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Measurement of normal and pathological mandibular and temporomandibular joint kinematics: A systematic review


Woodford, Sarah C; Robinson, Dale L; Mehl, Albert; Lee, Peter V S; Ackland, David C (2020). Measurement of normal and pathological mandibular and temporomandibular joint kinematics: A systematic review. Journal of Biomechanics, 111:109994.

Abstract

Motion of the mandible and temporomandibular joint (TMJ) plays a pivotal role in the function of the dentition and associated hard and soft tissue structures, and facilitates mastication, oral communication and access to respiratory and digestive systems. Quantification of TMJ kinematics is clinically relevant in cases of prosthetic rehabilitations, TMJ disorders, osteoarthritis, trauma, tumour resection and congenital abnormalities, which are known to directly influence mandibular motion and loading. The objective of this systematic review was to critically investigate published literature on historic and contemporary measurement modalities used to quantify in vivo mandibular and TMJ kinematics in six degrees of freedom. The electronic databases of Scopus, Web of Science, Medline, Embase and Central were searched and 109 relevant articles identified. Publication quality was documented using a modified Downs and Black checklist. Axiography and ultrasonic tracking are commonly employed in the clinical setting due to their simplicity and capacity to rapidly acquire low-fidelity mandibular motion data. Magnetic and optoelectronic tracking have been used in combination with dental splints to produce higher accuracy measurements while minimising skin motion artefact, but at the expense of setup time and cost. Four-dimensional computed tomography provides direct 3D measurement of mandibular and TMJ motion while circumventing skin motion artefact entirely, but employs ionising radiation, is restricted to low sampling frequencies, and requires time-consuming image processing. Recent advances in magnetic tracking using miniature sensors adhered to the teeth in combination with intraoral scanning may facilitate rapid and high precision mandibular kinematics measurement in the clinical setting. The findings of this review will guide selection and application of mandibular and TMJ kinematic measurement for both clinical and research applications.

Abstract

Motion of the mandible and temporomandibular joint (TMJ) plays a pivotal role in the function of the dentition and associated hard and soft tissue structures, and facilitates mastication, oral communication and access to respiratory and digestive systems. Quantification of TMJ kinematics is clinically relevant in cases of prosthetic rehabilitations, TMJ disorders, osteoarthritis, trauma, tumour resection and congenital abnormalities, which are known to directly influence mandibular motion and loading. The objective of this systematic review was to critically investigate published literature on historic and contemporary measurement modalities used to quantify in vivo mandibular and TMJ kinematics in six degrees of freedom. The electronic databases of Scopus, Web of Science, Medline, Embase and Central were searched and 109 relevant articles identified. Publication quality was documented using a modified Downs and Black checklist. Axiography and ultrasonic tracking are commonly employed in the clinical setting due to their simplicity and capacity to rapidly acquire low-fidelity mandibular motion data. Magnetic and optoelectronic tracking have been used in combination with dental splints to produce higher accuracy measurements while minimising skin motion artefact, but at the expense of setup time and cost. Four-dimensional computed tomography provides direct 3D measurement of mandibular and TMJ motion while circumventing skin motion artefact entirely, but employs ionising radiation, is restricted to low sampling frequencies, and requires time-consuming image processing. Recent advances in magnetic tracking using miniature sensors adhered to the teeth in combination with intraoral scanning may facilitate rapid and high precision mandibular kinematics measurement in the clinical setting. The findings of this review will guide selection and application of mandibular and TMJ kinematic measurement for both clinical and research applications.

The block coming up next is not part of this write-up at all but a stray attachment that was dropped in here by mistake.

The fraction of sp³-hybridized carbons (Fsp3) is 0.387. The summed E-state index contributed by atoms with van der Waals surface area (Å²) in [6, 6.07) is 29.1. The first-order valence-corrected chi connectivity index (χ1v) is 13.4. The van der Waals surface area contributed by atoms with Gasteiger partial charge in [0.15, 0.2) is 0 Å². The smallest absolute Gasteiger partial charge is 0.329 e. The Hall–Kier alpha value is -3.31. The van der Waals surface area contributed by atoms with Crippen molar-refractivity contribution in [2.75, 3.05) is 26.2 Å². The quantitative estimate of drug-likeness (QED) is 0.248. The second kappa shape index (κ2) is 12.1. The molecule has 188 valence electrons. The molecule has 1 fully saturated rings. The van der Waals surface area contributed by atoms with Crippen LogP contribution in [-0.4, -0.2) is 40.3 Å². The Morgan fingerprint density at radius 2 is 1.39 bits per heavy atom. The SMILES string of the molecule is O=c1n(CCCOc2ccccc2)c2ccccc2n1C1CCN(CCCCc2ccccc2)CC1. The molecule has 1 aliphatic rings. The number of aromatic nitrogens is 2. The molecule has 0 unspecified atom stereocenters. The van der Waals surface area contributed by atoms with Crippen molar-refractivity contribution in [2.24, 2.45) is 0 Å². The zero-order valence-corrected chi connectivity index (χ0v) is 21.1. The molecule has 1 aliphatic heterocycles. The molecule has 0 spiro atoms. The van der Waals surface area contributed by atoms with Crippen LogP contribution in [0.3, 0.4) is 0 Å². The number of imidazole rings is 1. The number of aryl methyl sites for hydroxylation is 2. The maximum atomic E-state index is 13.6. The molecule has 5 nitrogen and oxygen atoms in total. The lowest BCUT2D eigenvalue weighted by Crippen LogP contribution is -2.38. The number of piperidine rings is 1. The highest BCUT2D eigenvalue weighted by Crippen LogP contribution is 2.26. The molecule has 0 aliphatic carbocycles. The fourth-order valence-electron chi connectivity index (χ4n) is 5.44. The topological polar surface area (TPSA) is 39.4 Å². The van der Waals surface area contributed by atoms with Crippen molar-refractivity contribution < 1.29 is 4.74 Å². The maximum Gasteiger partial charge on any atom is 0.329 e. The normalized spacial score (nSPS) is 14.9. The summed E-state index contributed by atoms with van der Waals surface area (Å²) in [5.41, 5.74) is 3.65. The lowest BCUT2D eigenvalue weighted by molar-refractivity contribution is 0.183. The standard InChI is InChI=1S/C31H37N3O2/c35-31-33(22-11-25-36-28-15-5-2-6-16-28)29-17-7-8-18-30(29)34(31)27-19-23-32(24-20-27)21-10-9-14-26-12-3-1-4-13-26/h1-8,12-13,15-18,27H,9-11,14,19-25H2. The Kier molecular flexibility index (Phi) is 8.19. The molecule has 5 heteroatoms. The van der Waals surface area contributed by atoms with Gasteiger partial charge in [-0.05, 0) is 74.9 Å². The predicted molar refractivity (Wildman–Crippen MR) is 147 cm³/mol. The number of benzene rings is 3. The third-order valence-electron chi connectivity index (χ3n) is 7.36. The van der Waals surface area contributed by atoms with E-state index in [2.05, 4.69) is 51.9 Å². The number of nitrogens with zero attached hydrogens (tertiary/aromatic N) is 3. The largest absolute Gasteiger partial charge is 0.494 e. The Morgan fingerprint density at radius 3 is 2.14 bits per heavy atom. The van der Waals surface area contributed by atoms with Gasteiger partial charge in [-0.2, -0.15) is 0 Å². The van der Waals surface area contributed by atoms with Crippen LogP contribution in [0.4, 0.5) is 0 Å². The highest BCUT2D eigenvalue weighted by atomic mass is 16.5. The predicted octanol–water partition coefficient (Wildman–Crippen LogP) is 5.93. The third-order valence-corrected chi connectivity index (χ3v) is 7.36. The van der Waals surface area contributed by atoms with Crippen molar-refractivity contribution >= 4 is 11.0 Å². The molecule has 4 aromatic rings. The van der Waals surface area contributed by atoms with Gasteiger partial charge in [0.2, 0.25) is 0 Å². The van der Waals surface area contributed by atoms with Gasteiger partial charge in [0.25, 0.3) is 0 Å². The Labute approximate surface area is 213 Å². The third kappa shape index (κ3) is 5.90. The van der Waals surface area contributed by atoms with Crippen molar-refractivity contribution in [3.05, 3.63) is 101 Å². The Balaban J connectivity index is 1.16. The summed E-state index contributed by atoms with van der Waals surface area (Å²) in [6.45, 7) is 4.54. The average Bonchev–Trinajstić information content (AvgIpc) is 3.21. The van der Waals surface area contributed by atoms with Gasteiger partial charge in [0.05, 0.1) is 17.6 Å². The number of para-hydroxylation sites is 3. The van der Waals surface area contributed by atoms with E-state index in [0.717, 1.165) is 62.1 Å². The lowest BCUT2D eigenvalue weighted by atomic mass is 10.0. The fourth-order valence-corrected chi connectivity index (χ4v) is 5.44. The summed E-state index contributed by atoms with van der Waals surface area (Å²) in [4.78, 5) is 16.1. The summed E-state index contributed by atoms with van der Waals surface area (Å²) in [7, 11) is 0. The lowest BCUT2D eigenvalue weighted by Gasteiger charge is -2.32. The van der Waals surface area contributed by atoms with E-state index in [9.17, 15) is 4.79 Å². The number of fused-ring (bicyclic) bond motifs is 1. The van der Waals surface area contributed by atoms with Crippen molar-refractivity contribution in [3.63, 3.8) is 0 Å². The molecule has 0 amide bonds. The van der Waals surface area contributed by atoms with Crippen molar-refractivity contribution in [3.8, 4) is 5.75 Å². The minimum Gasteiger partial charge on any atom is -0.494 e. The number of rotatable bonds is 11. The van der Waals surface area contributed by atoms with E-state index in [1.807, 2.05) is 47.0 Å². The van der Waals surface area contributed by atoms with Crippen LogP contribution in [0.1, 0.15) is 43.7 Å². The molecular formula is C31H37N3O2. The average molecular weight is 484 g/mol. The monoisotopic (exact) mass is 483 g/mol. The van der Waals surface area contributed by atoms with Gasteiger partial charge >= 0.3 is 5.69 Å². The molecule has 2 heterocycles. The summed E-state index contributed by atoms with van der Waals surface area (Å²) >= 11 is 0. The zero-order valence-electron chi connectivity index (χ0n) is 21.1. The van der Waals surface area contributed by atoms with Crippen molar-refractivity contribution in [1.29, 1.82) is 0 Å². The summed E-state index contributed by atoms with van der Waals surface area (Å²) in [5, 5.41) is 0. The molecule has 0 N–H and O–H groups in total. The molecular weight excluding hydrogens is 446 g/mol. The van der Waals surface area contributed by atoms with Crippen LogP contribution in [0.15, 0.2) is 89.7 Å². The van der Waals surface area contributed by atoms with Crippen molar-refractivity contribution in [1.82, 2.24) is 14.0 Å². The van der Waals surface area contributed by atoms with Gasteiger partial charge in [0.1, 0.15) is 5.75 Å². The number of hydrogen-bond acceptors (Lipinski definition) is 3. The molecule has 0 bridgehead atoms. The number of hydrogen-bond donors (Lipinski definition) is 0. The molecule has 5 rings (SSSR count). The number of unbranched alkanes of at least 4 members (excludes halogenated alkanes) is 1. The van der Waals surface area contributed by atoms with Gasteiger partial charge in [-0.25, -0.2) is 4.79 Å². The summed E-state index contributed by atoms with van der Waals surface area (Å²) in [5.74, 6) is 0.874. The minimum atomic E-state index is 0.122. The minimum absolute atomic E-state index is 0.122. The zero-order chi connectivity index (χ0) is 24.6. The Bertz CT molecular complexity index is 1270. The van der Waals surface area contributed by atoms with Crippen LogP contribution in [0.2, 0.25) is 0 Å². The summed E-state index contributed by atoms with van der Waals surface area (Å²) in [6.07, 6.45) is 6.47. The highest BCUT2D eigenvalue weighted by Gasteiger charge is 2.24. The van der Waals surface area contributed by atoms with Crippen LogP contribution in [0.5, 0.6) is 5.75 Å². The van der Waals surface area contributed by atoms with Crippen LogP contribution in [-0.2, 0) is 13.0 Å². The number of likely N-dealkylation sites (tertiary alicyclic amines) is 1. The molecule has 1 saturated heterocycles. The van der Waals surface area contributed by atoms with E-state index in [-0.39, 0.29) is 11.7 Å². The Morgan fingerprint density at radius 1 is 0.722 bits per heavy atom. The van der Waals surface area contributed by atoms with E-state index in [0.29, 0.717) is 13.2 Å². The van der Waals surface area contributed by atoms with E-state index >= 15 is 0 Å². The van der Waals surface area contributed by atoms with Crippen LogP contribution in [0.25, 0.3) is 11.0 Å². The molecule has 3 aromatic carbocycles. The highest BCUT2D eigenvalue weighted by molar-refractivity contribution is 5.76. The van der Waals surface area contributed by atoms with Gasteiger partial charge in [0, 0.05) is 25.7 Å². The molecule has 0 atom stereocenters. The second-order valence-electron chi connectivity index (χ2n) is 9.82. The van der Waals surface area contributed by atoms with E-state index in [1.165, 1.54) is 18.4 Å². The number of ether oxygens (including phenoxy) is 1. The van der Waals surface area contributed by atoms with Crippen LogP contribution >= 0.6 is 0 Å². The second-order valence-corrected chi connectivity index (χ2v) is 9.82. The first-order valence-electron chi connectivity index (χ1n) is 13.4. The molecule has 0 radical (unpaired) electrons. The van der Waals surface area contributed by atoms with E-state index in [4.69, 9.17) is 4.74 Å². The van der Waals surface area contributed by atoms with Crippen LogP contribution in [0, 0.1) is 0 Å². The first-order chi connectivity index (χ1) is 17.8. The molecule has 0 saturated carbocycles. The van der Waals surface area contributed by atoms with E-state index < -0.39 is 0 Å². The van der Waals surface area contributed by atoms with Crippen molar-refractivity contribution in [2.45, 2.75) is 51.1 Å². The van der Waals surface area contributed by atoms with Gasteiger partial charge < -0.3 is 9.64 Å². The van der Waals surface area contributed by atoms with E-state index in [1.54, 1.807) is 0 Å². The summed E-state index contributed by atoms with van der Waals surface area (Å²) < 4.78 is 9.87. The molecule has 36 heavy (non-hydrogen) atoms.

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Additional indexing

Item Type:Journal Article, refereed, further contribution
Communities & Collections:04 Faculty of Medicine > Center for Dental Medicine > Clinic of Conservative and Preventive Dentistry
Dewey Decimal Classification:610 Medicine & health
Scopus Subject Areas:Life Sciences > Biophysics
Health Sciences > Orthopedics and Sports Medicine
Physical Sciences > Biomedical Engineering
Health Sciences > Rehabilitation
Uncontrolled Keywords:Biophysics, Rehabilitation, Orthopedics and Sports Medicine, Biomedical Engineering
Language:English
Date:1 October 2020
Deposited On:15 Jan 2021 07:34
Last Modified:16 Jan 2021 21:02
Publisher:Elsevier
ISSN:0021-9290
OA Status:Closed
Publisher DOI:https://doi.org/10.1016/j.jbiomech.2020.109994
PubMed ID:32971491

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Content: Accepted Version
Language: English
Filetype: PDF - Registered users only until 9 October 2021
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Embargo till: 2021-10-09